FDA worried about USDA plan to move Codex office
The Food and Drug Administration said the agriculture department did not consult with the FDA before announcing it would move the U.S. Codex Office from the Office of the Undersecretary for Food Safety and to the new Undersecretary for Trade and Foreign Agricultural Affairs.
“FDA was recently informed of the decision to move the Codex office and notified USDA of concerns with the proposal,” an FDA spokesperson said in an email.
“We will be sharing FDA’s view in more detail as part of written comments to USDA and we look forward to working with them to address these issues. We will evaluate whether FDA needs to adapt the agency’s relationship to Codex pending the final outcome of USDA’s decision.”
The Codex Office handles relations with the Codex Alimentarius Commission, a United Nations agency that writes the Codex Alimentarius, or “Food Code,” a collection of standards, guidelines and codes of practice.
The Codex Alimentarius Commission is a joint project of the U.N. Food and Agriculture Organization and the World Health Organization to protect consumer health and promote fair practices in food trade.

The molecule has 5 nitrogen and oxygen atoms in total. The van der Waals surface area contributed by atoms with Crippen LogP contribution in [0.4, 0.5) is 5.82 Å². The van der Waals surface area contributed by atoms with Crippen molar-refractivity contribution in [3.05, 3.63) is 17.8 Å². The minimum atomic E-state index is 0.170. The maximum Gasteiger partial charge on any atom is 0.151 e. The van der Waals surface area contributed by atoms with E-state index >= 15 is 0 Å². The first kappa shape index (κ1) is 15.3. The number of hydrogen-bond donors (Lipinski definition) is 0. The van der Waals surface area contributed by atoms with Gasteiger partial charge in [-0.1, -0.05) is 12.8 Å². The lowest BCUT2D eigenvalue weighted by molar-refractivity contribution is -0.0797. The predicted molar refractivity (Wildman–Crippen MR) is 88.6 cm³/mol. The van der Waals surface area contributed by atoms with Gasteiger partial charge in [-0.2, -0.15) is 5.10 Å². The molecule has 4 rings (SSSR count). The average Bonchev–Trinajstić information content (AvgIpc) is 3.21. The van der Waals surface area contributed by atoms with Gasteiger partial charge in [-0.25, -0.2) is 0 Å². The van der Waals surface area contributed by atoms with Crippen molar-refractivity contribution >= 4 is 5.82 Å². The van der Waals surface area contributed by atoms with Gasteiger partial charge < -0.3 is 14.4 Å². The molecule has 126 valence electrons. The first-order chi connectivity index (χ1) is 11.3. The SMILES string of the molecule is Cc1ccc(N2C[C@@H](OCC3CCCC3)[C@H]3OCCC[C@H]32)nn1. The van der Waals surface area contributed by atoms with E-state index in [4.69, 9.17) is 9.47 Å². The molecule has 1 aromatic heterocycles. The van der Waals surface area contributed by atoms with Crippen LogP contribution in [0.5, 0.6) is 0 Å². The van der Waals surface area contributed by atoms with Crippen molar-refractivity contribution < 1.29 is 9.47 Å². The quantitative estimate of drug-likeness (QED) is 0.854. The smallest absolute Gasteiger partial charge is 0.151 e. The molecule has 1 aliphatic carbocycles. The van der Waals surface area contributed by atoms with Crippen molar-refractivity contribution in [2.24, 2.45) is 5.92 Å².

For FDA to take a public position different from USDA is extremely unusual.
Agribusiness companies have filed a joint letter supporting the move, but food safety advocates, including former USDA officials, have said the move will make it difficult for the United States to convince officials from the United Nations and other countries that U.S. Codex officials are independent from industry.
As Politico said in an article earlier today, “Critics contend that the optics are especially bad because Trump has nominated Ted McKinney, a former director of global corporate affairs for Elanco, a major veterinary pharmaceutical company, to run the new trade mission at USDA. Some of the biggest fights within Codex have been over Elanco products, including ractopamine, a growth-promoting drug primarily used in pork and beef production, and rbST, an injectable drug used to boost milk production in dairy cows.”
McKinney promised at his Senate Agriculture Committee confirmation hearing that he would make the defense of U.S. positions in Codex a priority.
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